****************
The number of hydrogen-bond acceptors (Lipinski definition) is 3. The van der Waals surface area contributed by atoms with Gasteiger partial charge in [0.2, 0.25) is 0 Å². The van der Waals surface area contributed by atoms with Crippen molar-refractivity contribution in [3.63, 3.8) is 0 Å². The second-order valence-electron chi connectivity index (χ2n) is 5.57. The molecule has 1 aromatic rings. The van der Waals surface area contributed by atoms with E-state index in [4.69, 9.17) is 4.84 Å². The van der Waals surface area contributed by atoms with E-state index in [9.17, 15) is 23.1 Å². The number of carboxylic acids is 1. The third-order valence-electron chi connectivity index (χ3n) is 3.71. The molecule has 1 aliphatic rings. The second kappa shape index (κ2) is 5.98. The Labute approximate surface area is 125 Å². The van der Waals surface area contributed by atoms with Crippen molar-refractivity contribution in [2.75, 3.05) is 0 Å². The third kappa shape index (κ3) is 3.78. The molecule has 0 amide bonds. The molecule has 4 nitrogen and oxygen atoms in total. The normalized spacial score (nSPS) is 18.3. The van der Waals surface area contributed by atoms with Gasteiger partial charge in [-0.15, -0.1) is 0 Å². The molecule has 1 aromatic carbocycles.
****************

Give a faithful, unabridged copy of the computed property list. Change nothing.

The number of hydrogen-bond acceptors (Lipinski definition) is 3. The van der Waals surface area contributed by atoms with Gasteiger partial charge in [0.2, 0.25) is 0 Å². The van der Waals surface area contributed by atoms with Crippen molar-refractivity contribution in [3.63, 3.8) is 0 Å². The second-order valence-electron chi connectivity index (χ2n) is 5.57. The molecule has 1 aromatic rings. The van der Waals surface area contributed by atoms with E-state index in [4.69, 9.17) is 4.84 Å². The van der Waals surface area contributed by atoms with E-state index in [9.17, 15) is 23.1 Å². The number of carboxylic acids is 1. The third-order valence-electron chi connectivity index (χ3n) is 3.71. The molecule has 1 aliphatic rings. The second kappa shape index (κ2) is 5.98. The Labute approximate surface area is 125 Å². The van der Waals surface area contributed by atoms with Crippen molar-refractivity contribution in [2.75, 3.05) is 0 Å². The third kappa shape index (κ3) is 3.78. The molecule has 0 amide bonds. The molecule has 4 nitrogen and oxygen atoms in total. The normalized spacial score (nSPS) is 18.3. The van der Waals surface area contributed by atoms with Gasteiger partial charge in [-0.15, -0.1) is 0 Å². The molecule has 1 aromatic carbocycles.